Raindance17 Review: The Receptionist

The Receptionist

By Orla Smith.

Jenny Lu’s The Receptionist lets us know we’re in London through a series of establishing shots: recognisable landmarks amongst a sea of towering buildings, shot through cinematographer Gareth Munden’s hazy lens. It’s a place we all recognise, but this time it’s home to a story we don’t.

Lu’s characters are Asian women who are often made to feel small and invisible in these busy streets, especially when it comes to on-screen depiction. Here, they are not side-lined ― they are centred.

Tina (Teresa Daley) is a Taiwanese graduate tied to London by her British boyfriend. She wanders the streets searching for a job and finds one: a receptionist post in an illegal massage parlour in which a group of Asian women work as prostitutes. She takes the job reluctantly and only because she has no other option. It is clear that Tina at first looks down on the women she works with, internalising society’s disdain for sex workers. She acts stand-offish around them and hides the truth of her job from her boyfriend. However, the film takes the well worn narrative course of throwing a protagonist into an unfamiliar world and, as an audience surrogate, allowing them to warm to their new environment. The film’s low-contrast cinematography is interrupted only when Tina enters the bedrooms in the brothel, and the red wallpaper is blindingly garish ― interrupting her calm and ordered life, and challenging the values that she holds.


Earlier this year Jane Campion released a second season of her acclaimed detective series Top of the Lake. Despite its thematic and technical brilliance, I had one issue with the show: it too chose a brothel of Asian women as its subject matter, but mishandled that subject.

Campion attempted to expose exploitation, but her gaze on these women was definitively that of a white women ― othering and patronising. The Receptionist is a perfect antidote, and an example of what a welcome relief it can be to have an Asian woman in the director’s chair. Lu’s perspective is a necessary one, all too underrepresented in cinema. Her characters are varied and portrayed with sympathy and respect.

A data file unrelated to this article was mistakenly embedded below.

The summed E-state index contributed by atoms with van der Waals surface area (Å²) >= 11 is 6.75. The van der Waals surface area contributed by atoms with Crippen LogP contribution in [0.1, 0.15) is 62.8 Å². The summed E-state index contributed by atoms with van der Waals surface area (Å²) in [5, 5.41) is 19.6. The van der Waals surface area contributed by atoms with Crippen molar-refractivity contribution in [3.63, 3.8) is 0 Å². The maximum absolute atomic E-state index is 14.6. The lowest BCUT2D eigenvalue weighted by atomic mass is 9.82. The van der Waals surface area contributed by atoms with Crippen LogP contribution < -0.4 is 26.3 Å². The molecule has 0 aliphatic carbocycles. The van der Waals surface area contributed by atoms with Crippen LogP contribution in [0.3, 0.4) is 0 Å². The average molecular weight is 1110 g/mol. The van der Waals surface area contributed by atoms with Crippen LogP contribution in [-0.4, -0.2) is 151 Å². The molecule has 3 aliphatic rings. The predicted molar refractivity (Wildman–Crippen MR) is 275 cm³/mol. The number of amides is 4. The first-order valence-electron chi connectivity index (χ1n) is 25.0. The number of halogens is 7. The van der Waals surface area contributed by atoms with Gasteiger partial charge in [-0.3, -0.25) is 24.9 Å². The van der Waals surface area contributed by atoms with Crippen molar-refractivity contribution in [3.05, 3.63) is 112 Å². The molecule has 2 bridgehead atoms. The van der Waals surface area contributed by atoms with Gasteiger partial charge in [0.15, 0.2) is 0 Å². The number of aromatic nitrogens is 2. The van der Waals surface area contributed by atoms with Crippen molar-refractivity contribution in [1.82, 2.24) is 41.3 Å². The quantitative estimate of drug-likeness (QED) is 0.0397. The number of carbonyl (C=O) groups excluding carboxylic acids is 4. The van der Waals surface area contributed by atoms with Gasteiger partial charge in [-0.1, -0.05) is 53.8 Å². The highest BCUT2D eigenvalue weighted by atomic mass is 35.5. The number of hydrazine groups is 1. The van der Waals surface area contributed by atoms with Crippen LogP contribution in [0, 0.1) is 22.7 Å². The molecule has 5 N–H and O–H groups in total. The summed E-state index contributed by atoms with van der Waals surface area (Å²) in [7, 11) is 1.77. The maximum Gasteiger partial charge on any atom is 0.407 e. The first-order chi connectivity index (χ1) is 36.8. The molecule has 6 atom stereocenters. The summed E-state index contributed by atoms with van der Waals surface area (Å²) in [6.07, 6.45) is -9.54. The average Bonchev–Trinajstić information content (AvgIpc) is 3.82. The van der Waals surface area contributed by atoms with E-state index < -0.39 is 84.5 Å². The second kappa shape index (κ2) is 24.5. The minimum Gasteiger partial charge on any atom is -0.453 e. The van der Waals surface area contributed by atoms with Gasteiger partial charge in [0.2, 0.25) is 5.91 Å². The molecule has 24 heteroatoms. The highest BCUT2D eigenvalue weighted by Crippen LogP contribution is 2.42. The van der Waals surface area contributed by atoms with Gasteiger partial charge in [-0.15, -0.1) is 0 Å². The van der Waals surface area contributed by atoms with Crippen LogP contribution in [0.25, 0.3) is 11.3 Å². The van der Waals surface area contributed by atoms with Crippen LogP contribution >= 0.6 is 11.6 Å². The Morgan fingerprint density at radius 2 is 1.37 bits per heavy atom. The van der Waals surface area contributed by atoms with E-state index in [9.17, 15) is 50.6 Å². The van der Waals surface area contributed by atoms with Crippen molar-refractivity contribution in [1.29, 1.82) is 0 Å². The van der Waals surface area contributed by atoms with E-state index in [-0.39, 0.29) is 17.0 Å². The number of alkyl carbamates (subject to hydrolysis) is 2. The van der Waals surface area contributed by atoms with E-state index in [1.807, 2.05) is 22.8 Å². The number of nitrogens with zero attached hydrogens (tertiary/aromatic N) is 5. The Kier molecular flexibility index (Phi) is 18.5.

Despite the film being about sex work, the women are never seen fully nude. In fact, sex is hardly every shown, and when it is the women’s bodies are never lingered on.

Lu’s filmmaking actively avoids sensationalism, instead focusing on her characters’ boredom as they wait around for their next job. As they become acquainted with each other, Lu allows the camera to drift around the space without cutting. In one scene, Tina cooks breakfast and is accompanied by Sasa (Shiang-chyi Chen) and Mei (Amanda Fan) who wander around the kitchen, talking and tasting the food. Lu allows the women to exist in a space together, their low-key, natural interactions speaking volumes about their characters and their various clashing dynamics.

The Receptionist

There is tragedy in the film, and its impact is heart-wrenching. Yet, Lu recognises that the violence these women undergo is not the most interesting thing about them. She refrains from showing much of it, instead focusing on their recuperation and resilience in its aftermath ― and the way in which they help each other.

The Receptionist exposes the western world’s fetishisation of Asian women, but it is most interested in the internal lives of the women that this corrosive racism and sexism impacts. Their bodies are desired, but otherwise they are ignored. To counter this, Lu’s ensemble drama centres them completely, spending very little time on any other characters. She shows how, despite how the outside world treats them, they find empowerment in the small community they have created with each other.

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